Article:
by Frank Vespe
Decrying what they perceive as “deceit, duplicity, and dishonor” at the Virginia Thoroughbred Association (VTA), three prominent members of the organization’s board of directors have resigned.
Anne Poulson, Ernest Oare, and Jens Von Lepel confirmed their resignation in a letter to the group, a copy of which was provided to The Racing Biz. The three had initially stated their intention to resign in a contentious meeting held on Monday, June 24. The VTA represents breeding interests in the Old Dominion, and it administers the Virginia Breeders Fund.
The concerns of the three, and their decision to resign, stem from the process that led to the firing of long-time executive director Glenn Petty. Petty, whose involvement with the VTA in various capacities spans some three decades, was fired abruptly earlier this month. He had not previously been aware that his job was in jeopardy. (Links to our earlier coverage are of this matter are below).
Along with being breeders and owners, Poulson and Oare are both past presidents of the VTA. In addition, both served on the Virginia Racing Commission, Poulson as chair. Von Lepel is the general manager of Audley Farm, which bred 2012 dual-Classic runner-up Bodemeister.
Some members of the Board, including president Wayne Chatfield-Taylor, reportedly believe that Petty, if not responsible for declining trends in the Virginia breeding industry, has failed to stem them and that a change in leadership could give the organization, and the state’s racing and breeding industries, a shot in the arm.
Virginia’s breeding industry has taken a beating, with the Virginia-bred foal crop dropping from 540 in 2001 to just 254 a decade later, according to The Jockey Club. In part, that mirrors larger national trends. It also likely results from internal, Virginia-based problems, as the number of racing days and gross purses available at Colonial Downs have declined; though average daily purses are up by a quarter, the track is carding just 25 days of live racing this year. After declining by more than 20 percent in recent years, in-state wagering has ticked up slightly in the last two.
Others, including the three resignees, maintain that Petty was a key to the solution rather than a part of the problem. “Glenn was the number one person in our whole industry in Virginia in trying to figure out how to add revenue,” Oare said in an interview.
Poulson agreed. Giving him substantial credit for two of the initiatives that have bolstered racing revenue — the expansion of off-track wagering sites from six to 10 and the introduction of advance-deposit wagering — she claimed that Petty is “the guy that’s out there thinking about how we increase handle. And that’s the number one priority.”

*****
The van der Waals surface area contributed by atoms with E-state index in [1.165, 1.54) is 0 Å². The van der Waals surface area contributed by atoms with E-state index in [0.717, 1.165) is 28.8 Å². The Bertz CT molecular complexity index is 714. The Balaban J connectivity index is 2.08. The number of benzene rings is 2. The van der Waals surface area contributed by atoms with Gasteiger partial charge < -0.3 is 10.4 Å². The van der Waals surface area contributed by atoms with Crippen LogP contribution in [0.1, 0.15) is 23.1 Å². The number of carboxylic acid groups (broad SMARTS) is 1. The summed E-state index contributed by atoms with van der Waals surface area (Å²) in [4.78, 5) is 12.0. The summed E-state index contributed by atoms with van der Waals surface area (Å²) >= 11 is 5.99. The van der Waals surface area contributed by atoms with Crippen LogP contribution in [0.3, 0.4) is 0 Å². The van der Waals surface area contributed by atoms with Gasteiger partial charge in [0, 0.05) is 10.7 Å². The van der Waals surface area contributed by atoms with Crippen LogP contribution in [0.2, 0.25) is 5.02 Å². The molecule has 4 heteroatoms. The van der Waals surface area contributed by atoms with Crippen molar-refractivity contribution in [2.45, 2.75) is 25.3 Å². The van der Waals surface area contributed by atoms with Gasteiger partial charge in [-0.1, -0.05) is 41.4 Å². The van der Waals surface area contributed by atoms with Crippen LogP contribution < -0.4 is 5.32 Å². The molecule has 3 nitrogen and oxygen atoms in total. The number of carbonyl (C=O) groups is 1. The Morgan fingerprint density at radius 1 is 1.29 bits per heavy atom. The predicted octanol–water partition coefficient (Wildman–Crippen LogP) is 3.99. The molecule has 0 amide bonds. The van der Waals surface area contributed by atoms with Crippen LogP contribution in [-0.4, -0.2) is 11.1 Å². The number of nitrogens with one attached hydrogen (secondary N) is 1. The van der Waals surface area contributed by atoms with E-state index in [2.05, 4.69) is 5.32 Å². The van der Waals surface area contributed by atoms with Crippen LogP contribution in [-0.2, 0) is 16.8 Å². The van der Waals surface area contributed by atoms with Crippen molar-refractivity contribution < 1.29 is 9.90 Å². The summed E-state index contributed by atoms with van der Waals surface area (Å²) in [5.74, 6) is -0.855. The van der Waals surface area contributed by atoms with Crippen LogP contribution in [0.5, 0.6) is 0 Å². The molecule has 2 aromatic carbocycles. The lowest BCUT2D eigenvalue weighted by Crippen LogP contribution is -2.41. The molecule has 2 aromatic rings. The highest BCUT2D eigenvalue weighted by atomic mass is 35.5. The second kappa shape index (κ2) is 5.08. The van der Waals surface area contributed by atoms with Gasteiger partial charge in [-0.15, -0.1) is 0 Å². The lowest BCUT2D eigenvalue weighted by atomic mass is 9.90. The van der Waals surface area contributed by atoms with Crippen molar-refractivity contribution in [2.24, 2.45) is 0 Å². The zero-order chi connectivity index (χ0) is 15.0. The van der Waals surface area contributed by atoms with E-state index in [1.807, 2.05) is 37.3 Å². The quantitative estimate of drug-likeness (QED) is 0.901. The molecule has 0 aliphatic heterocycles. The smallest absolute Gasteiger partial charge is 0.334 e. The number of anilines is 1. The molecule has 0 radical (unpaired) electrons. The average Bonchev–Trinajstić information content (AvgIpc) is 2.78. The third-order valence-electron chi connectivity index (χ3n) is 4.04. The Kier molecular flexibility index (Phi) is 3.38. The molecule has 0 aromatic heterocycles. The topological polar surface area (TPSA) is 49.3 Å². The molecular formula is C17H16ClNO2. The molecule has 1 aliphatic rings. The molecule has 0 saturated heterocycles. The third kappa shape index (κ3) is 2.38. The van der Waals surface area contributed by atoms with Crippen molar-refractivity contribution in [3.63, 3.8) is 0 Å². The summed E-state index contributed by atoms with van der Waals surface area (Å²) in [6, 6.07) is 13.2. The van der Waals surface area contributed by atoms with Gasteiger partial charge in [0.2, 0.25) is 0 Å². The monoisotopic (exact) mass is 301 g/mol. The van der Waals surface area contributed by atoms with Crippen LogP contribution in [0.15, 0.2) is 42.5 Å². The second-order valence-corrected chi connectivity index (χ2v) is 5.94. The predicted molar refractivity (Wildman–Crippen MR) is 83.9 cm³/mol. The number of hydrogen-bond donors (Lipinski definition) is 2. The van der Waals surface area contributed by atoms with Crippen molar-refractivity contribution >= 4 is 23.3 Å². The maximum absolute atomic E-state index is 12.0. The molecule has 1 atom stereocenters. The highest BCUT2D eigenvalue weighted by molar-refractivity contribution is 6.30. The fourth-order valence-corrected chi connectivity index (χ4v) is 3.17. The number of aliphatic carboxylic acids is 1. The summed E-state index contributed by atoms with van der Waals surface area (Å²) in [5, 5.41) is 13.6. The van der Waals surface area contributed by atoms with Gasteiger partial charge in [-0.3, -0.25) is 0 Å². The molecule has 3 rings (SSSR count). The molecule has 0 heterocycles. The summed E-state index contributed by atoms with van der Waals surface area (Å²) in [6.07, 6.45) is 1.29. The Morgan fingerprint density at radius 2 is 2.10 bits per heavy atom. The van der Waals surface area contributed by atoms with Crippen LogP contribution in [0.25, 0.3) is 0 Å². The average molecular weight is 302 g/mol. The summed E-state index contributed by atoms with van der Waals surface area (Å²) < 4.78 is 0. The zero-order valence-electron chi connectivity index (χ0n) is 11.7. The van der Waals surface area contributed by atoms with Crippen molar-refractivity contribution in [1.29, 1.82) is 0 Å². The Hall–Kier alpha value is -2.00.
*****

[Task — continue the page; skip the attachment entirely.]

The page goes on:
Yet all three agreed that the Board was within its rights to remove the executive director. “Our resignations are not in protest of the result achieved,” their joint letter emphasized.
Rather, they said, they were deeply troubled by the process which achieved the result. For one thing, they say, Petty was never told of board members’ concerns with his performance and was afforded no opportunity to take corrective action. For another, Oare and Poulson say that they received no notice of the meeting until less than 18 hours before it occurred, in violation of an organizational bylaw requiring a minimum of 10 days notice. Von Lepel’s notice was timely, he says, but did not mention that this issue would be on the agenda; he only learned of Petty’s removal upon his return from a trip to Germany.
Oare and Poulson both claim that they were deliberately excluded from receiving timely notice of the meeting. Both state that Chatfield-Taylor, the organization’s president, told them they had not received timely notice because they otherwise might “tip off” Petty as to what was happening.
“We simply can no longer support a Board that condones months of covert Executive Committee activities to achieve a predetermined result,” the three said in their letter. “Nor is it possible for us to work with a Board that glosses over the manipulation of the By-laws, disregards normal corporate governance procedures, approves the intentional exclusion of directors from fair participation in the process, and demonstrates a lack of respect for and fair dealing with a long-term employee with decades of service to our industry.”
In an interview, Von Lepel added that the process was “absolutely not fair… absolutely low-class.”
“I just can’t be involved with an organization that thinks this is the right way to do business,” Oare added.
Yet all three expressed regret that the situation had arrived at this point and hope that better days might lie ahead. “Virginia doesn’t need a problem like this,” Oare noted. “We’ve got to now build racing.”
Poulson agreed. “We intend to support Virginia in every way we possibly can,” she said, noting that she, Oare, and Von Lepel have approximately 100 years of racing experience among them.
Von Lepel believes an apology to Petty would be the place to start. “I hope they [the VTA] wake up and realize what they have done,” he said.
Citing a desire to move forward, a representative of the VTA declined to comment for the record.
(Nick Hahn contributed to this story.)